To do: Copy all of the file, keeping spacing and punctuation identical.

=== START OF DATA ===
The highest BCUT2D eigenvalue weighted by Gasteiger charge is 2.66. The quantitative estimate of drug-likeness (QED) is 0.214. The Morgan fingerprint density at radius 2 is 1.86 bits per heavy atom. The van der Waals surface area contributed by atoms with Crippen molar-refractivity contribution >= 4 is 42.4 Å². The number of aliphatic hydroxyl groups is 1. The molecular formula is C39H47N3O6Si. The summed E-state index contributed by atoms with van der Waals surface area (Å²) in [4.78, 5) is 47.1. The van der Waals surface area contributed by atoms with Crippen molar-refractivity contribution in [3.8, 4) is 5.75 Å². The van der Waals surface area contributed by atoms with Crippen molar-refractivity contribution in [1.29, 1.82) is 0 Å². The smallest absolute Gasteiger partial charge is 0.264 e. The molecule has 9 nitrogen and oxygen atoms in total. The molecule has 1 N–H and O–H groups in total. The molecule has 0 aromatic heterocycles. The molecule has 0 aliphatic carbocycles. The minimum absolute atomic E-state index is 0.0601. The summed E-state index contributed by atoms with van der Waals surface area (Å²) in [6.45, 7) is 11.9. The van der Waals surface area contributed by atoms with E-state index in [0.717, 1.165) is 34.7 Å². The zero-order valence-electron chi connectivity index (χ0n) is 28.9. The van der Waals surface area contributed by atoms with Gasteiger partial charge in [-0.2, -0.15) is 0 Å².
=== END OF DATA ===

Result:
The highest BCUT2D eigenvalue weighted by Gasteiger charge is 2.66. The quantitative estimate of drug-likeness (QED) is 0.214. The Morgan fingerprint density at radius 2 is 1.86 bits per heavy atom. The van der Waals surface area contributed by atoms with Crippen molar-refractivity contribution >= 4 is 42.4 Å². The number of aliphatic hydroxyl groups is 1. The molecular formula is C39H47N3O6Si. The summed E-state index contributed by atoms with van der Waals surface area (Å²) in [4.78, 5) is 47.1. The van der Waals surface area contributed by atoms with Crippen molar-refractivity contribution in [3.8, 4) is 5.75 Å². The van der Waals surface area contributed by atoms with Crippen molar-refractivity contribution in [1.29, 1.82) is 0 Å². The smallest absolute Gasteiger partial charge is 0.264 e. The molecule has 9 nitrogen and oxygen atoms in total. The molecule has 1 N–H and O–H groups in total. The molecule has 0 aromatic heterocycles. The molecule has 0 aliphatic carbocycles. The minimum absolute atomic E-state index is 0.0601. The summed E-state index contributed by atoms with van der Waals surface area (Å²) in [6.45, 7) is 11.9. The van der Waals surface area contributed by atoms with E-state index in [0.717, 1.165) is 34.7 Å². The zero-order valence-electron chi connectivity index (χ0n) is 28.9. The van der Waals surface area contributed by atoms with Gasteiger partial charge in [-0.2, -0.15) is 0 Å².